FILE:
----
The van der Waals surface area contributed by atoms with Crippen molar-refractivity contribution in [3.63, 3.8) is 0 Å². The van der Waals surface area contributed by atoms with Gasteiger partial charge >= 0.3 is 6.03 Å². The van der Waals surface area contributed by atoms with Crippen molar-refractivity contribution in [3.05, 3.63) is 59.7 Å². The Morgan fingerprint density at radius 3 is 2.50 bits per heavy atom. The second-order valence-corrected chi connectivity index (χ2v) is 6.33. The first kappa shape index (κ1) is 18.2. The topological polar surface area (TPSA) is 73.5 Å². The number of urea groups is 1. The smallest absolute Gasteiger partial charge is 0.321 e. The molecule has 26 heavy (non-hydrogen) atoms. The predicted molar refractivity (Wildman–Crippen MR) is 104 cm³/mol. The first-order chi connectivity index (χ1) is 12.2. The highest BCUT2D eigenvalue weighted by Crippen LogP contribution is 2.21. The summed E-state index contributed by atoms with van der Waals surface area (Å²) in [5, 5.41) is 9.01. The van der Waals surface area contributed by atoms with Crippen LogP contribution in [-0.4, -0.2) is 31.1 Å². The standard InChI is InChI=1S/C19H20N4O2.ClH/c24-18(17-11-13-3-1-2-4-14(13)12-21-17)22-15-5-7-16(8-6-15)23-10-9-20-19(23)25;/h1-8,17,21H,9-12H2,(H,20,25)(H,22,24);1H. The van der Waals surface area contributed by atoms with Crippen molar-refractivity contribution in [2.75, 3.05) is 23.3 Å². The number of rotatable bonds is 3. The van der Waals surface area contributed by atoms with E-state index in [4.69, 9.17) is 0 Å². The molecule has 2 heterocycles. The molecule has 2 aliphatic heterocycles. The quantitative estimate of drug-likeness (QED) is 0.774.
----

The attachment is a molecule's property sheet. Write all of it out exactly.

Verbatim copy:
The van der Waals surface area contributed by atoms with Crippen molar-refractivity contribution in [3.63, 3.8) is 0 Å². The van der Waals surface area contributed by atoms with Gasteiger partial charge >= 0.3 is 6.03 Å². The van der Waals surface area contributed by atoms with Crippen molar-refractivity contribution in [3.05, 3.63) is 59.7 Å². The Morgan fingerprint density at radius 3 is 2.50 bits per heavy atom. The second-order valence-corrected chi connectivity index (χ2v) is 6.33. The first kappa shape index (κ1) is 18.2. The topological polar surface area (TPSA) is 73.5 Å². The number of urea groups is 1. The smallest absolute Gasteiger partial charge is 0.321 e. The molecule has 26 heavy (non-hydrogen) atoms. The predicted molar refractivity (Wildman–Crippen MR) is 104 cm³/mol. The first-order chi connectivity index (χ1) is 12.2. The highest BCUT2D eigenvalue weighted by Crippen LogP contribution is 2.21. The summed E-state index contributed by atoms with van der Waals surface area (Å²) in [5, 5.41) is 9.01. The van der Waals surface area contributed by atoms with Crippen LogP contribution in [-0.4, -0.2) is 31.1 Å². The standard InChI is InChI=1S/C19H20N4O2.ClH/c24-18(17-11-13-3-1-2-4-14(13)12-21-17)22-15-5-7-16(8-6-15)23-10-9-20-19(23)25;/h1-8,17,21H,9-12H2,(H,20,25)(H,22,24);1H. The van der Waals surface area contributed by atoms with Crippen molar-refractivity contribution in [2.75, 3.05) is 23.3 Å². The number of rotatable bonds is 3. The van der Waals surface area contributed by atoms with E-state index in [4.69, 9.17) is 0 Å². The molecule has 2 heterocycles. The molecule has 2 aliphatic heterocycles. The quantitative estimate of drug-likeness (QED) is 0.774.